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Frédéric François Chopin (Warsaw, 1810 . March 1 - Paris 1849 . October 17). Frederic Chopin was a Polish-born pianist and composer of matchless genius in the realm of keyboard music. As a pianist, his talents were beyond emulation and had an impact on other musicians entirely out of proportion to the number of concerts he gave — only 30 public performances in 30 years of concertizing. No one before or since has contributed as many significant works to the piano's repertoire, or come closer to capturing its soul.
Over 230 works of Chopin survive; some compositions from early childhood have been lost. All his known works involve the piano, and only a few range beyond solo piano music, as either piano concertos, songs or chamber music.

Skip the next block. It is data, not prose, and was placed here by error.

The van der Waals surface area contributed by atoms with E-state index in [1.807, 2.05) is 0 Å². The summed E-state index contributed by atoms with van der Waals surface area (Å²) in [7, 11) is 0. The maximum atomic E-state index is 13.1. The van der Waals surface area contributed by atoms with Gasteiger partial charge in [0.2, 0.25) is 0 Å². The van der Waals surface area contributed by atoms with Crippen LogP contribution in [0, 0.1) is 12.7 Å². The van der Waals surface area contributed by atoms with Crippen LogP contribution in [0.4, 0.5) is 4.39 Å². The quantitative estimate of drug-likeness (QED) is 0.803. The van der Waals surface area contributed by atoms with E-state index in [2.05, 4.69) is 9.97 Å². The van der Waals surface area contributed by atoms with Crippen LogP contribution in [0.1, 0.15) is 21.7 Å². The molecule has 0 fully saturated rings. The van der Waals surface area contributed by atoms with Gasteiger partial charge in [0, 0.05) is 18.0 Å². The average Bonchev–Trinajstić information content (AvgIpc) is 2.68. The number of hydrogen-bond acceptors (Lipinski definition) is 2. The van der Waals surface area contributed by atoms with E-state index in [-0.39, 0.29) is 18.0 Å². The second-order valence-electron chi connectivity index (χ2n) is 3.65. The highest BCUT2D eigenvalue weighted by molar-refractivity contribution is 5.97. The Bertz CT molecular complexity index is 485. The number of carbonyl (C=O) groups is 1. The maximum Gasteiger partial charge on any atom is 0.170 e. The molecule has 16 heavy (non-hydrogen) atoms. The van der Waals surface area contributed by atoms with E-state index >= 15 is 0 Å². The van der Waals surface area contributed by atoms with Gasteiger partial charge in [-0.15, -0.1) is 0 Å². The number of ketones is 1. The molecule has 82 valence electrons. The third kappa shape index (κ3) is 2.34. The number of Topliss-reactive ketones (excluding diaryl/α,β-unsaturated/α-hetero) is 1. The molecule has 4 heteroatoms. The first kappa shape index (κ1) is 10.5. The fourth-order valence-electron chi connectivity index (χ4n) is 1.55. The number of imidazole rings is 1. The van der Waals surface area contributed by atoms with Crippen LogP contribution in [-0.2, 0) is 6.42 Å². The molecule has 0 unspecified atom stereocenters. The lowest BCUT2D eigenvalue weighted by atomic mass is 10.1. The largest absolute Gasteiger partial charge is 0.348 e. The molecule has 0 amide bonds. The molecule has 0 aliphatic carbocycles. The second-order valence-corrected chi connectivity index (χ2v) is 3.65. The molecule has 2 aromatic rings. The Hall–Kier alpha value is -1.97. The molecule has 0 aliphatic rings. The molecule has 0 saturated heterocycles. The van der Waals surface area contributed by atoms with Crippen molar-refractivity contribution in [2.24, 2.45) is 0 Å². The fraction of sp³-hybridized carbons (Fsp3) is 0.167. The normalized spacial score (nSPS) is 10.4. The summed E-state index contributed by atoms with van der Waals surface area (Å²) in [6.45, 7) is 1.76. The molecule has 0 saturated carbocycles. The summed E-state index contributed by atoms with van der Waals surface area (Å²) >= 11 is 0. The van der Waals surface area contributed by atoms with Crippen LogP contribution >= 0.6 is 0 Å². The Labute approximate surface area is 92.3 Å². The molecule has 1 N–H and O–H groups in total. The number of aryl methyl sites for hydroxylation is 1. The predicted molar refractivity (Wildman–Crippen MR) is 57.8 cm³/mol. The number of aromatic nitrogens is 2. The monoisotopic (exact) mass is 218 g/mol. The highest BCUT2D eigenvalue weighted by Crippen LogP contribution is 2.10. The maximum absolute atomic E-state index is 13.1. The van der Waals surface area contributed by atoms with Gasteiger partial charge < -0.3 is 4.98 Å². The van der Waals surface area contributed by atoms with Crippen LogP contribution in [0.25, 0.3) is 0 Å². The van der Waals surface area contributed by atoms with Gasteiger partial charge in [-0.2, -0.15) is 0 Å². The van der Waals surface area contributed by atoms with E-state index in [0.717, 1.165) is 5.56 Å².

Chopin also endowed popular dance forms with a greater range of melody and expression. Chopin's mazurkas, while originating in the traditional Polish dance (the mazurek), differed from the traditional variety in that they were written for the concert hall rather than the dance hall; as J. Barrie Jones puts it, "it was Chopin who put the mazurka on the European musical map." The series of seven polonaises published in his lifetime (another nine were published posthumously), beginning with the Op. 26 pair (published 1836), set a new standard for music in the form. His waltzes were also written specifically for the salon recital rather than the ballroom and are frequently at rather faster tempos than their dance-floor equivalents.